Thursday, July 6, 2017

Donald Trump just spoke before a YUGE crowd of Poles in Warsaw (that's in Poland). He gave a Reaganesque performance, speaking of hope and change in a far better way than his predecessor had ever done.

Trump is the real thing. Democrats are right to be fearful of this man. He may put them in the tank forever. 

 

​Tuesday, July 4, 2017

Happy Fourth of July!!

Remember our guys who serve in our military. It is hard to imagine, or maybe too easy, but I was once there, too.

 

I was never in combat, or even in a war zone, but some of the things I did, routinely, were very dangerous.

 

GIs just get the job done.

 

​Sunday, July 2, 2017

Healthcare has become a major topic in our lives whether we wanted it to or not. The biggest problem that we face in this sector is, as it has always been, costs. The biggest ongoing cost for many people in their later years is prescription medicine.

 

Generics help to mitigate the abhorrent cost of prescription medication. They are available for medicine that has been available long enough for the original formulation of medication to go off patent protection. I stole an article from the Wall Street Journal about this. It is available here.

This is just one of the tools that creative heads of agencies can produce to help us with control of the health industry. This is not my specialty, and I don't enjoy even thinking about it, but there are many people who do enjoy supposing about ways to improve healthcare in the US.

Thank God for them.

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Now, on to a much more fun topic: Portrait versus Landscape orientation of photographs.

I will try not to allow the vitriol that I feel welling up every time I see a stupidly composed video being displayed on my TV screen, which has a 16:9 (horizontal:vertical – 'landscape') ratio for its picture.

The number of times I see amateurishly composed video sequences where the camera (phone) is held in the 9:16 ('portrait') orientation is more than I can take. I cannot describe the irritation present when a video that is poorly conceived and hideously executed is played on network TV.

We are presented with the image of a blurry subject moving rapidly in and out of the frame which bounces around with ever-changing views of the subject. The upper and lower portions of the frame show elegant footage of the ceiling and floor of the space which contains all the action.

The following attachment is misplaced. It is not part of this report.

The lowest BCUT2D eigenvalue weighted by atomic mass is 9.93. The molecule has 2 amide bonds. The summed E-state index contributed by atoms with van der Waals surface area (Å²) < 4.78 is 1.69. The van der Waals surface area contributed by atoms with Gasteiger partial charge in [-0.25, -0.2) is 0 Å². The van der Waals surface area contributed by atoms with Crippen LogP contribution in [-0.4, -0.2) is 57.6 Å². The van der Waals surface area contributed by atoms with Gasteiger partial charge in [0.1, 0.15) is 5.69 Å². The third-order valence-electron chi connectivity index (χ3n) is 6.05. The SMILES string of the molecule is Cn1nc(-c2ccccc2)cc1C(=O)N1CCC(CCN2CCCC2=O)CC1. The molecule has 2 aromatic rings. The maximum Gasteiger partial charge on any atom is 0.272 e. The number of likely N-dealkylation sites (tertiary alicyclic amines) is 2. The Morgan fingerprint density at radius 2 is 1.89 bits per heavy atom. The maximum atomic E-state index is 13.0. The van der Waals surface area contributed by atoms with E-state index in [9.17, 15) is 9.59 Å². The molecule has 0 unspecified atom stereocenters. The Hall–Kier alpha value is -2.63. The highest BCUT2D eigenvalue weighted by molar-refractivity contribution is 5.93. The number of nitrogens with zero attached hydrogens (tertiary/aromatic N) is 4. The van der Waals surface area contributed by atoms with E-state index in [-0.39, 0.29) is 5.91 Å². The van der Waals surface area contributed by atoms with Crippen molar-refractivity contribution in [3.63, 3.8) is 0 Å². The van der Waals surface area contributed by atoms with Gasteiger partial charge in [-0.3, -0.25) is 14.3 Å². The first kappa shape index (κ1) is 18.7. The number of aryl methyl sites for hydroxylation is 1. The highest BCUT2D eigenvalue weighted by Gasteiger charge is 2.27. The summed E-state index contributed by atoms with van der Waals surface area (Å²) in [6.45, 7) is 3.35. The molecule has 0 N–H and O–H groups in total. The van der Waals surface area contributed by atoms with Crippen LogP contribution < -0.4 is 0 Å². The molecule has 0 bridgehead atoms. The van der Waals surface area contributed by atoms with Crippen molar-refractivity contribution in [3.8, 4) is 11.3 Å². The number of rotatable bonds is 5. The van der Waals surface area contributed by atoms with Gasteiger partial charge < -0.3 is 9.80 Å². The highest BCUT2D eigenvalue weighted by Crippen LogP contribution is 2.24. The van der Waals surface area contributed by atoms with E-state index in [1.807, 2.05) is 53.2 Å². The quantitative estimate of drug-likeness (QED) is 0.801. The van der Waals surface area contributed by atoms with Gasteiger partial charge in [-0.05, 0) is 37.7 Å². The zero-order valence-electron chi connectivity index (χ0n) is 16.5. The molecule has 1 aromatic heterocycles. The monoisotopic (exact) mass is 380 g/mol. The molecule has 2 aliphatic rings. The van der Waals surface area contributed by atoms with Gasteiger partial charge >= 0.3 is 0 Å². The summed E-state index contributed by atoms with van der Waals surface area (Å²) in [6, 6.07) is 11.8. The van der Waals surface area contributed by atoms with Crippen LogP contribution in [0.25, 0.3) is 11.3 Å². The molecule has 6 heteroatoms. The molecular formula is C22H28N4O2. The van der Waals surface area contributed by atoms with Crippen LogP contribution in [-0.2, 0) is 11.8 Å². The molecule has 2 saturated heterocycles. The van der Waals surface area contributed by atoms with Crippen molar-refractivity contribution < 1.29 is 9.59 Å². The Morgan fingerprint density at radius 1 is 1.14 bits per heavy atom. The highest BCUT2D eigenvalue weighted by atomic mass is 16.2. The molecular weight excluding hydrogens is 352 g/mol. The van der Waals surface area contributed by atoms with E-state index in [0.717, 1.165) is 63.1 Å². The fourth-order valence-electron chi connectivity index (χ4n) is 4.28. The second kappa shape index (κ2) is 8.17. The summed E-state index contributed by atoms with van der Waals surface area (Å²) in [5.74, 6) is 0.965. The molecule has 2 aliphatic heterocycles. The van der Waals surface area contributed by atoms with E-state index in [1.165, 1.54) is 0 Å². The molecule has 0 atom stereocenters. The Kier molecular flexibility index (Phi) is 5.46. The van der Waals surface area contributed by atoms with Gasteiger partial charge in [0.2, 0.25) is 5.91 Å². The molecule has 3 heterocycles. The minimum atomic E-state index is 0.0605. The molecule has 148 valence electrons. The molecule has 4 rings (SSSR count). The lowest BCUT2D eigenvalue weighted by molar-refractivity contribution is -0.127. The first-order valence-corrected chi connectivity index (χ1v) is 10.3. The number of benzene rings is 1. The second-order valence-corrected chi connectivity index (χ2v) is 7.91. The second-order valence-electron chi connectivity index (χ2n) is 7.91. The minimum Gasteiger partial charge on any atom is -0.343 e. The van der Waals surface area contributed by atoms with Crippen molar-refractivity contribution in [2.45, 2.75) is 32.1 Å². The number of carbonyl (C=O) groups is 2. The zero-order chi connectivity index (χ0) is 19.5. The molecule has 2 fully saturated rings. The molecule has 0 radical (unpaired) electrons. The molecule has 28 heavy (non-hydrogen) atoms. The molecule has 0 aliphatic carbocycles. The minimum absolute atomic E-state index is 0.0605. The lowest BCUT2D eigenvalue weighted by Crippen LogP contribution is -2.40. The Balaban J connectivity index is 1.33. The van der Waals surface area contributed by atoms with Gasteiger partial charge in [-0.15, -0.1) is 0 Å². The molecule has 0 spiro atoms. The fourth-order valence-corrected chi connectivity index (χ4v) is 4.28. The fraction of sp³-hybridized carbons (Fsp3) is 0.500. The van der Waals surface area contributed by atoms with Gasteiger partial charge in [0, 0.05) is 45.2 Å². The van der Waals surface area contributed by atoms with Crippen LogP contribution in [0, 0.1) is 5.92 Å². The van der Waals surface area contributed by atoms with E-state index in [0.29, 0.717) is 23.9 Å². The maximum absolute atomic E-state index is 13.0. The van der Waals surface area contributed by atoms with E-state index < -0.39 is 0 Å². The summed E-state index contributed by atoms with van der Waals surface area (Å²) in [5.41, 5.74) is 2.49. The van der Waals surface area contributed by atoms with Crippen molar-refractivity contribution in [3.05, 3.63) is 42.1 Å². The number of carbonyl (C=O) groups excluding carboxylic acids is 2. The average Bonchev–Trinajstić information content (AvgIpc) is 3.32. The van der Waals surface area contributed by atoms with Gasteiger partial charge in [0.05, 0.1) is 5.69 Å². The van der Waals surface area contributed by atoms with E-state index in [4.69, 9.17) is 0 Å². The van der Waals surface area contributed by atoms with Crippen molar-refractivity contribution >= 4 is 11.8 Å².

I am all for the return of professionalism in the handling of cameras. In fact, I am probably one of the first to advocate the licensing of the use of the video feature on cell phones. This capability should be blocked until such time as the owner of the phone demonstrates his expertise and desire to perform.

 

Architects, of course, may present their proper license, and thence are exempt from any restrictions of this sort.

In going through my image library (very large) the ratio of landscape orientation to portrait runs to approximately 9/10 to 1/10, making the landscape orientation far and away the predominant one.

Portrait orientation is self-explanatory, but landscape may need a bit more elaboration on the reasons that we use it so much more.

Our world – our vision – is a horizontal format. We spend much less of our time looking down or looking up as opposed to looking out horizontally. Our heads are articulated so that we can see down or up when needed, but our heads are almost always vertical, making our vision horizontal. Things that happen, happen in the narrow few degrees of the horizontal. Our hunter/gatherer heritage has taught us that. For self protection and in battle, attacks come at us on the horizontal; aerial attacks are a 20th century invention.

The movie/video has become ubiquitous, all with a landscape format. A video camera turned 90° to the horizontal just looks weird. Not only are they lacking in content, but that orientation makes us uneasy.

Cell phone use by inept people in the last 8 to 10 years or so is the cause of this bother. Cell phone manufacturers added the camera as an afterthought without much regard to what it would be used for or how. I'll bet that the camera decision came from the engineering department: "We've got just enough room to fit a crappy lens in the corner of that phone circuit board!"

Nobody thought enough about it being a means of artistic or aesthetic expression to have done anything about that aspect of a camera. To the engineer, it's just another in a long list of features he has to implement; to the marketer, it's another feature that he can use over the competition.

To no-one does the concept dawn that this is an artistic tool. So it is pushed into one corner of the phone design, set so that its most natural position for use yields the least natural results.

Typical engineering.

The solution, however, is very simple – turn the phone 90°.